371. State Flag Revisions: Delaware.
Jan 14, 2012 at 02:10PM

Delaware. Where do I begin? My only experience with Delaware was going with my brother to a Nascar race for a few consecutive years in Dover. To get there, it seemed liked you had to drive for days through rural farmland which of course isn't true. You could drive the length of Delaware in a few hours, easily, it being the second smallest state in the union. (96 miles in length.) I also know that Wilmington—a city pretty darn close to Maryland, Pennsylvania and New Jersey— sends out a lot of bank junk mail, since it's a major financial hub. Discover, I'm looking at you. One more thing, I remember in Wayne's World both Wayne and Garth had trouble figuring out what Delaware stood for as well. 

Wayne's World Chroma-key Delaware Clip:

Delaware was originally settled by the Dutch. Well, not exactly, it was originally settled by the Lenape and Nanticoke tribes then settled by the Dutch in the 16th century. The first state we've come to of the original 13 Colonies, Delaware had a state seal all the way back in 1777 and ten years later became the first state to ratify the Constitution of the United States. 

The current Delaware state flag features the original seal, set in a 'buff-colored' diamond, itself sitting in the middle of a colonial blue field. Those colors were chosen to represent a uniform worn by then General, George Washington. The seal, basically a coat of arms, is quite the busy design featuring two figures ( a farmer and a soldier) along with other occupational symbols for shipping, hunting and cattle ranching split into the three sections, one for each county. The words, liberty and independence, are written on a banner at the bottom of the figures' feet. 200 years earlier those words probably had more urgency to them, though I'd argue they're more important than ever. 

The Delaware State Seal / Coat of Arms:

Interesting note about the seal and a few details that don't show up on the flag. The seal has three years listed on the bottom. Originally, they were 1793, 1847, and 1907—all years when the design of the seal was altered. In June of 2004, a bunch of sixth graders got together and decided that these years were not significant and should be replace with the years 1704, 1776, and 1787. The year that Delaware established it's first General Assembly, the year The Colonies declared independence from the British of course, and the year that Delaware become the first state, respectively. Eventually, the students from Bayard Elementary School took that idea to the Legislative Hall in Dover. One by one they stated their case and by the end of the day their bill had passed unanimously. Incidentally, the student credited with leading the cause, Yaxier Torres, just graduated from Smyrna High School, in Smyrna Delaware. And because the internet is crazy, here's what his class predicted for his future, "Yaxier Torres will join the 6th season of the hit reality show The New Jersey Shore via the channel called Musical Television and then be kicked off because he isn’t really from New Jersey; but that’s okay because he’ll marry his fellow cast member who goes by the alias “Snooki.” Kids.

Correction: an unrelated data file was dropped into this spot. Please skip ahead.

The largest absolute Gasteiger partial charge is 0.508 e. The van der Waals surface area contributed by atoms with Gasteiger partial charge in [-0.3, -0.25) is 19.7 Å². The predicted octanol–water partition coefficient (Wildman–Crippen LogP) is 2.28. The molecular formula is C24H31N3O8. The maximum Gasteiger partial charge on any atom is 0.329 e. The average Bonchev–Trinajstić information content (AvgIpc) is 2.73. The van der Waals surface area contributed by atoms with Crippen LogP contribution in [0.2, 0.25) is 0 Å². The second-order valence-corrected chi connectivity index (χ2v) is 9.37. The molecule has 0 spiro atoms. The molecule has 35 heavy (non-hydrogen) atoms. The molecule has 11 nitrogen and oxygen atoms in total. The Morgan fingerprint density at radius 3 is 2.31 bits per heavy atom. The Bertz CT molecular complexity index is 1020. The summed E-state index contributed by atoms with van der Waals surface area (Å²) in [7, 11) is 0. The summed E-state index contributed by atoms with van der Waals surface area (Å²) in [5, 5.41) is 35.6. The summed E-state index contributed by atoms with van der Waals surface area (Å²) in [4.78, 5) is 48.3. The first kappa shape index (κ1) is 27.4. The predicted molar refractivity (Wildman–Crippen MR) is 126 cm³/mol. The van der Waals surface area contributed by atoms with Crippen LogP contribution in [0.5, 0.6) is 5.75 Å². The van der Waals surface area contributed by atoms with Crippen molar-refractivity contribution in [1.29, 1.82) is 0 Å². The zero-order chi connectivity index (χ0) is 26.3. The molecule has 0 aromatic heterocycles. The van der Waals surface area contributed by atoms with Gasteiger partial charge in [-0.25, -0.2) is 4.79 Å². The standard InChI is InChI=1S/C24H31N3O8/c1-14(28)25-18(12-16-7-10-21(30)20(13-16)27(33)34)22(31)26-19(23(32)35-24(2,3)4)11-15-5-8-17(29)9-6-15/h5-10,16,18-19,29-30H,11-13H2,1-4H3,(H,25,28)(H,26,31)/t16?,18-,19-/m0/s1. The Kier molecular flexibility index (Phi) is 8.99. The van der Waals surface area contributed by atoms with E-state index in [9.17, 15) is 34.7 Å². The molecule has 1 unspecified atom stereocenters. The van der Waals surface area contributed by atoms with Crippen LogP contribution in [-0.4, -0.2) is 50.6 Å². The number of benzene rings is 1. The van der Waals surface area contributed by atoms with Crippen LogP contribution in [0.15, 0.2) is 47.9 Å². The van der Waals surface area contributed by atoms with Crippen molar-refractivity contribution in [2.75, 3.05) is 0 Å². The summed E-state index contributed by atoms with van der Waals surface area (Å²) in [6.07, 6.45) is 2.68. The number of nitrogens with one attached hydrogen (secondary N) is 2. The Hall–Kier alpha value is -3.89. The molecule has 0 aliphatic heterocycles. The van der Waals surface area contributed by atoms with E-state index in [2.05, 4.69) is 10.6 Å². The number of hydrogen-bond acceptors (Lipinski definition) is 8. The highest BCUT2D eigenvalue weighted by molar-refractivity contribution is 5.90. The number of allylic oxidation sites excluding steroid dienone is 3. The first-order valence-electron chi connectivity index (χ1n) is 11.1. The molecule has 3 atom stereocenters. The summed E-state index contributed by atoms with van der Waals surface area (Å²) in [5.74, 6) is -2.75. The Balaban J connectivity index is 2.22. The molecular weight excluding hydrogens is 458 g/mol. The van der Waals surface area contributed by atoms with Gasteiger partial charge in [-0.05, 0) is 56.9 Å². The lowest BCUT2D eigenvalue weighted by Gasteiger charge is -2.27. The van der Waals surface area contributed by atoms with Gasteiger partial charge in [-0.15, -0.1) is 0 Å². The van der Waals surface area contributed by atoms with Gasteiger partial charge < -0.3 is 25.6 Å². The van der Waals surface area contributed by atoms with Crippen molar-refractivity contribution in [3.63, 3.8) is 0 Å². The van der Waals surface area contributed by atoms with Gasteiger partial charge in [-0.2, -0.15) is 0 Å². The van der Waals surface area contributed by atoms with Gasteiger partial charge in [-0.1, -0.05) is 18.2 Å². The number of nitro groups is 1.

Seen here at the Smryna High School Prom, themed—When in Rome, is Torres. Again, this is why the Internet can be a dangerous thing. 

Thank Yaxier Torres the next time you see him: (He's first on the left.)

Anyway, back to the flag. The seal, without the years and the words set on the perimeter, makes up the primary element on the flag. There's enough symbolism here for ten flags and since one of the main things this project has set to correct, are all the blue flags with state seals. Something has to give. This flag was literally designed by committee, established to design a flag for the state in what I'm calling the Great Flag Rush of the US States, 1911-1913. You won't learn about this in school though. 

The Delaware State Flag:

Like a lot of the flags we've visited so far, there is a huge amount of variation from flag to flag. The standards are so loose that you can really end up with two flags that look only vaguely similar. Just so you know, here's the entirety of the flag bill. 

Article originally appeared on Graphicology (http://www.graphicology.com/).
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